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Britney Spears is the very proud owner of a new iPad.
While to many this may fall into the "no big deal" category, the 39-year-old singer, who has had restrictions on her internet use and phone access under her controversial conservatorship, calls it "groundbreaking."
Here, let her tell you in her own words:
"OK, guys — great news," Britney began. "I got my first iPad today... I came in the kitchen, I saw something I ordered and it is a freakin' new iPad! I am so excited! My kids have owned one. I've never owned one. This is just a groundbreaking day."
She explained that while she has had a "little phone" — not revealing whether or not it gave her internet access — "now this iPad is in my hands and I feel like my life is changing as we speak. And I'm so excited. Upward bound! Yes!"
The comments celebrated the victory as the #FreeBritney movement battles on, but also called out how sad it is "she worked all her life to get a new iPad just today... That hurts."
Though several fans commented — on this post and another of her sharing photos of her yard — that she was speaking in her "real voice." That is also noteworthy because it suggests she's able to post some of her own social content.
Britney was placed in the conservatorship, run by her now-estranged father Jamie Spears, in 2008 after a series of high-profile personal problems. While its goal was to manage her finances and get her proper health care, the legal arrangement — reserved for the most vulnerable humans — encroached on all aspects of her life.
While Britney was well enough to headline a Las Vegas residency, which made $138 million, her internet and cell phone use was "restricted and heavily monitored." In 2012, it was reported that the phone she had was monitored and it had been programmed to block various numbers from calling. Further, she was prevented from going on certain websites. By 2019, it was reported she wasn't allowed to have an iPhone — period. Her former makeup artist, Billy Brasfield, has recently said she wasn't able to directly control her own social media — and was not allowed access to her own mail.
And while Britney wasn't able to have her own iPad — an Apple device that first came out in April 2010, two years after the conservatorship was put in place — her sons Sean Preston, 15, and Jayden James, 14, owned their own, the star noted. Presumably purchased with her money, as Britney reported pays a reported $60,000 a month in child support — in addition to whatever costs she fronts directly for the kids. (Even her kids have had access to social media while she hasn't.)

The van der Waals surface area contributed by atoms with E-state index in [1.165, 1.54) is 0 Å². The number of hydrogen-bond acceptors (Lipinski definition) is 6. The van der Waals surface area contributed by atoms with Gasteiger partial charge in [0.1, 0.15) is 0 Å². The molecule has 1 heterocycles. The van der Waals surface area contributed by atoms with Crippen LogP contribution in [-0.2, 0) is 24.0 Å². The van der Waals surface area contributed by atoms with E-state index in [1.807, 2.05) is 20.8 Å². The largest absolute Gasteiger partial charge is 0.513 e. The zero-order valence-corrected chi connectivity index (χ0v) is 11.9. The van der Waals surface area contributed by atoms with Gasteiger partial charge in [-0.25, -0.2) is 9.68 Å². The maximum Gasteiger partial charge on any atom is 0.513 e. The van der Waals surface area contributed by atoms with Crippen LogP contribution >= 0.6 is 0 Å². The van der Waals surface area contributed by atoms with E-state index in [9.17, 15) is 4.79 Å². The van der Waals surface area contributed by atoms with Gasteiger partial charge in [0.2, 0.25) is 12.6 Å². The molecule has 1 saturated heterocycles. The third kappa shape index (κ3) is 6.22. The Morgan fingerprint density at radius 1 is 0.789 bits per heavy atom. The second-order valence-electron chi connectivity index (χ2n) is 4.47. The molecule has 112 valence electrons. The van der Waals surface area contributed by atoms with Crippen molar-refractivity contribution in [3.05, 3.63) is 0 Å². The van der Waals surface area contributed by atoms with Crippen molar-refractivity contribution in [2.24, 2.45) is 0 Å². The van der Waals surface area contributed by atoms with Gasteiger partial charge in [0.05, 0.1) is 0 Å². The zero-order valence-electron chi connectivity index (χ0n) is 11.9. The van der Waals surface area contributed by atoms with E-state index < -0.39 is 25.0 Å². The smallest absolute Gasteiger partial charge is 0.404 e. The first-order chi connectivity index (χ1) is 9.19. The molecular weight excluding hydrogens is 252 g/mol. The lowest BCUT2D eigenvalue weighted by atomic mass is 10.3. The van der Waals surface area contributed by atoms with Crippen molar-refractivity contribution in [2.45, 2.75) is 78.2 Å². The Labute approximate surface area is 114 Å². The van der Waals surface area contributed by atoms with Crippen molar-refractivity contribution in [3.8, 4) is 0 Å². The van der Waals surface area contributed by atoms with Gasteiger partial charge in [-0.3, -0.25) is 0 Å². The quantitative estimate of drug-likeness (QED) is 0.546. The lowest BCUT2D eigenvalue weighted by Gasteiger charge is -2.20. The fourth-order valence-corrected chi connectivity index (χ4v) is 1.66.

The cost of a new, latest edition iPad starts at $329, which Britney certainly has — as conservatorship documents state her estate is valued at $60 million. However, we've learned that she was restricted to a weekly allowance of $2,000. While that's nothing to sneeze at, her father earned more: $16,000 monthly salary for the past 12 years, $2,000 for office space and a percentage of "gross revenues from the performances and merchandising" off her deals.
But Spears's efforts to oust her father are in full throttle. Her new lawyer, Matt Rosengart, filed documents Thursday to move up a hearing to determine whether to remove her father from her conservatorship, arguing that “every day matters.” The hearing on the motion is set for Sept. 29, but Rosengart asked Judge Brenda Penny to speed up the hearing date to Aug. 23.
Rosengart's lawyer wants accountant Jason Rubin to replace Spears's dad as conservator. TMZ reports Friday that if and when that happens, he'll do a deep analysis of how Jamie spent Britney's money. Some of the things in question are a $500,000 payment made to former business manager Tri Star Sports & Entertainment Group, which the star didn't OK. Also, the money Jamie spent to fight Britney from removing him as conservator. Of the $1.3 million in legal fees included $541,000 for "media matters," which is essentially someone talking to the press to do damage control on Jamie's behalf ... with Britney's money.
Britney first broke her silence about conservatorship "abuse" on June 23. She said she wants to sue her family for keeping her under the legal chokehold, which has stripped her of her rights and caused her depression.